To truly support anti-trafficking movement, the out-of-home industry needs to be part of the solution, and say NO to ads that support strip clubs and sex industry.
Outdoor advertising and media play an increasingly important role in local communities and cities – from public information and safety notices (e.g. Amber Alerts, FBI Most Wanted, Hurricane Alerts) to helping brands and organizations reach consumers at scale.
Throughout my career, I’ve also seen the out-of-home (OOH) industry help to build awareness for important social causes and spread meaningful ideas – from fostering free speech to stopping domestic and sexual abuse. I’ve had the good fortune of partnering with humanitarian organizations and leaders striving to improve their businesses and tackle challenges facing our communities and citizens.
Several years ago, I was honored when Anne Ream and her team at The Voices and Faces Project asked me to use my experience and the visual power of OOH to further their efforts to thwart human trafficking through the End Demand Campaign. The campaign challenges myths and misconceptions surrounding sexual exploitation, human trafficking and prostitution, while simultaneously working to change legislation for women and men trafficked into the sex trade.
The campaign continues to reach new cities each year and has received significant support from the OOH industry to drive impact locally, while also breaking through the cacophony of digital noise. Together we helped to bring about new legislation and we were on-site during the historic 2016 Women’s March at the Nation’s Capital. I was proud to play a small role and consider this campaign a shining example of the impact OOH can make in helping to create change.
Despite this positive story, I read the headlines in dismay. As we’ve seen in the news recently, human trafficking, sexual exploitation and prostitution still destroy lives, nationwide. It’s disappointing that when a national media story of this magnitude breaks, people are discussing the myths of prostitution as a choice. We have more work to do educating the electorate on the reality of prostitution.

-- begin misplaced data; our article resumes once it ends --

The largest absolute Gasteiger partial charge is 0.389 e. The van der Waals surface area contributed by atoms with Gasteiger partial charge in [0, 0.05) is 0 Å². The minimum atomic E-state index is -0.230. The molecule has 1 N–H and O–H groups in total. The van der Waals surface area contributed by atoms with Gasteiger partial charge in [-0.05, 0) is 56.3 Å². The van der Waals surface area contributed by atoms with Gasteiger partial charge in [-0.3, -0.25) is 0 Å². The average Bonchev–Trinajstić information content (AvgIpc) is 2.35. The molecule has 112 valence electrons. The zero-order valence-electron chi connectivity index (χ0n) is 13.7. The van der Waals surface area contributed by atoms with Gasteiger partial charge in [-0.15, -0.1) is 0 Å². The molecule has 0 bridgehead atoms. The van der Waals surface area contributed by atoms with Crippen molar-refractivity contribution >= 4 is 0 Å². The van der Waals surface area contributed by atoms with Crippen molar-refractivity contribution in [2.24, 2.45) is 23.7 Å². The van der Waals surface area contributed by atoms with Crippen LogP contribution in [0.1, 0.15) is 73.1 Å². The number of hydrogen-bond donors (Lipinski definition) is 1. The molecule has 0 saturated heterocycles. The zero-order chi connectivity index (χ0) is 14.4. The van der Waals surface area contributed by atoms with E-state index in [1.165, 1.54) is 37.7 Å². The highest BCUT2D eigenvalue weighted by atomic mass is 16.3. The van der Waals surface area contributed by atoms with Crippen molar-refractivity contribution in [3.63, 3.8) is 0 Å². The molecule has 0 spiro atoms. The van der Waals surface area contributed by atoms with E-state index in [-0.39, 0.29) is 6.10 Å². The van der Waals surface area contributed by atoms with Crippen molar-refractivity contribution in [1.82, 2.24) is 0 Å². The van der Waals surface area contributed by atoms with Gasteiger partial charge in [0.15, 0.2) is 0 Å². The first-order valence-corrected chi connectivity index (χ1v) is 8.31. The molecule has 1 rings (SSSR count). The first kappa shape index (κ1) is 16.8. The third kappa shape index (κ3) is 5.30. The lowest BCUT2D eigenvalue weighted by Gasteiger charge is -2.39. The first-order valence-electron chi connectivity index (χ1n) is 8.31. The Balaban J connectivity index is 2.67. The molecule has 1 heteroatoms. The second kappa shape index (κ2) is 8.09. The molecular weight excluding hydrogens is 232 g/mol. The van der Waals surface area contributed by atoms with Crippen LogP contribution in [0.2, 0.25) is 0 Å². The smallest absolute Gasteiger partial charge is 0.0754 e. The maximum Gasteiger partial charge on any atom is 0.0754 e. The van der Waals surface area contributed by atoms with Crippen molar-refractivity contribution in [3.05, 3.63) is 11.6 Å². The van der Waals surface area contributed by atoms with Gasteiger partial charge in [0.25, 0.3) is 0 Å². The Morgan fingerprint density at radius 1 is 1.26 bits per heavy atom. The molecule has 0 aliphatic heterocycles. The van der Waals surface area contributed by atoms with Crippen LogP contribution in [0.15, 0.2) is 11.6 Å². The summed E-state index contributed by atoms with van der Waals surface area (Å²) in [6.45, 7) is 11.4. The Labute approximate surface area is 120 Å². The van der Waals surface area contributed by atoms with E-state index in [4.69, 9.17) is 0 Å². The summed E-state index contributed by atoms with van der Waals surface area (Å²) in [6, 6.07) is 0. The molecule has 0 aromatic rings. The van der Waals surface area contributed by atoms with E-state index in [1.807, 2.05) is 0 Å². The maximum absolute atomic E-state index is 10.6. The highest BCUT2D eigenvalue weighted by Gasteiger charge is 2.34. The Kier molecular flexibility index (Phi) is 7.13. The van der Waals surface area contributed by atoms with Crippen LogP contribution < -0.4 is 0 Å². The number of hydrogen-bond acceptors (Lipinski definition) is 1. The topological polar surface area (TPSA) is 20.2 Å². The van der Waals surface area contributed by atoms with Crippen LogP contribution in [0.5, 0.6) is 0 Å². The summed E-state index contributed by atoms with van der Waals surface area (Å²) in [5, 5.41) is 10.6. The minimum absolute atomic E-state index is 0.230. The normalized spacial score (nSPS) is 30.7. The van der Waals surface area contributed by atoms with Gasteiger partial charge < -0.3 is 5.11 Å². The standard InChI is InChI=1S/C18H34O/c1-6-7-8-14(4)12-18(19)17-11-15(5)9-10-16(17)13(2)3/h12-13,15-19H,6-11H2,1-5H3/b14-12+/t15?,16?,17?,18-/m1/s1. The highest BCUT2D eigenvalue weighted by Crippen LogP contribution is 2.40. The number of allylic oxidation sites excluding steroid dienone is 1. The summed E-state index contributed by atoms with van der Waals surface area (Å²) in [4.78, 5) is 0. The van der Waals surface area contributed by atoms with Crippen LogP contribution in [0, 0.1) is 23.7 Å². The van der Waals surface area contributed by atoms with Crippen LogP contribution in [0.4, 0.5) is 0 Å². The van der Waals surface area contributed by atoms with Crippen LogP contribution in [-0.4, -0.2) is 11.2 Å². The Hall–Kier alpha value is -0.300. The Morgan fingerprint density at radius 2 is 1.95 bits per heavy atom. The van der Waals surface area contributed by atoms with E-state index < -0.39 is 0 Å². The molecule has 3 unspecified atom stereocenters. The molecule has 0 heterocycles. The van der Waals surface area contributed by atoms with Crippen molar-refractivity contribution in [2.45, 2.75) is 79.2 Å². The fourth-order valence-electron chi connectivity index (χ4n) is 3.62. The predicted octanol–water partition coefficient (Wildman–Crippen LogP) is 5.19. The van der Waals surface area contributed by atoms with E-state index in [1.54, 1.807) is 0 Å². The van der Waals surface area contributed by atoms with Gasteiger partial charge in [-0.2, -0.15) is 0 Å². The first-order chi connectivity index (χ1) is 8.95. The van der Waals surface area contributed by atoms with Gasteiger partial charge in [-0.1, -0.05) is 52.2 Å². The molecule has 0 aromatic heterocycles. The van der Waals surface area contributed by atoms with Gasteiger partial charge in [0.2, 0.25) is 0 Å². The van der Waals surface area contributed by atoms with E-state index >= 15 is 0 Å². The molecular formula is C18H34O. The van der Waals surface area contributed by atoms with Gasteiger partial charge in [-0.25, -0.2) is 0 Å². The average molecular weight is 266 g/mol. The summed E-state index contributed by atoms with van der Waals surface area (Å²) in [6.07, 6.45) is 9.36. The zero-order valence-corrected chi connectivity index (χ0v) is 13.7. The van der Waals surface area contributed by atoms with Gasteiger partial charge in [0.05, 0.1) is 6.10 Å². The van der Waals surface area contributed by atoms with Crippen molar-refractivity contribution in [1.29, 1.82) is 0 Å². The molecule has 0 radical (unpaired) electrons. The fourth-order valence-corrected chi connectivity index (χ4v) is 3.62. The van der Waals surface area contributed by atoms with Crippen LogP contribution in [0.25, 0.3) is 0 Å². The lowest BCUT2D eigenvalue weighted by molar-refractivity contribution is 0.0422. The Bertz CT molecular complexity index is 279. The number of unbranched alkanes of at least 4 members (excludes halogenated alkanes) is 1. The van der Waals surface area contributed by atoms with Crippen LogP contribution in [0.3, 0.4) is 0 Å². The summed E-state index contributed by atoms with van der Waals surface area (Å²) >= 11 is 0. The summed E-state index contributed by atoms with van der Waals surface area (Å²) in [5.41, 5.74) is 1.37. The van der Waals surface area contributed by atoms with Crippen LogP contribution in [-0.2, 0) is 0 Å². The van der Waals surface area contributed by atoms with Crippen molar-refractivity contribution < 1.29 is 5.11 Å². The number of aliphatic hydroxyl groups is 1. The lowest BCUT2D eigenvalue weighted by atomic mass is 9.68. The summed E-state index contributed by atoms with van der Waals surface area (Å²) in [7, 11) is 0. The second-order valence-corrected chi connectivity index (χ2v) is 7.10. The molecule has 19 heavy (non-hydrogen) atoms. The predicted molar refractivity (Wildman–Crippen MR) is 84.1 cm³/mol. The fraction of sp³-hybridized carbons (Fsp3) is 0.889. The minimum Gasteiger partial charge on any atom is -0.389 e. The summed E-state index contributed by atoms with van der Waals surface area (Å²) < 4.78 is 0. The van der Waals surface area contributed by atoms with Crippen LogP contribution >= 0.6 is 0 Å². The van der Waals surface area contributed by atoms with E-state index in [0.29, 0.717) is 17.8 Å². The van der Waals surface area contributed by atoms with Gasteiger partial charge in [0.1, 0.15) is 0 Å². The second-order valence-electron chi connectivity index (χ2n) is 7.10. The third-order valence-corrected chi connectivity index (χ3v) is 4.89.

The sad reality is that too often commerce trumps compassion. I am a staunch supporter of our first amendment rights. Free speech is vital in America and I am a firm believer in its value in our democracy.. But I also believe in common decency.
Out-of-home media owners, many of whom supported the End Demand Campaign and champion anti-trafficking messages, continue to accept ads which are sexually exploitative. It is inconsistent to be on both sides of this issue.
I stand with Patrick O’Donnell, President of Yesco who recently said, “Just because you can do something doesn’t mean we should.” I urge decision-makers in our industry to adhere to a humane, common-sense approach. I implore them to consider the damaging effects caused by promoting sexually orientated businesses with visuals that perpetuate myths and marginalize victims.
I know it’s a slippery slope. Common decency is not universal doctrine, but there is precedent. Justice Potter Stewart in Jacobellis vs. Ohio in 1964 famously said, “I know it when I see it,” referring to the landmark case which considered whether free speech applied to hard-core pornography. The recent concern generated by a billboard in Boise, Idaho demonstrates another instance of community members knowing it when they see it, and wanting to keep their community free of messaging that degrades and dehumanizes.
I’ve seen firsthand that many of my colleagues in the out-of-home industry stand on the right side of this issue, but we have to take it a step further. We cannot tell media owners how to choose their clientele; what we can do, is choose whether to empower their choices through commerce and trade.
We know our messaging has great impact – it spurs discussions and drives action. If our industry turns a blind eye to the kind of action we promote through our messaging, we implicate ourselves.
It’s time for strip club and massage parlor ads to come down.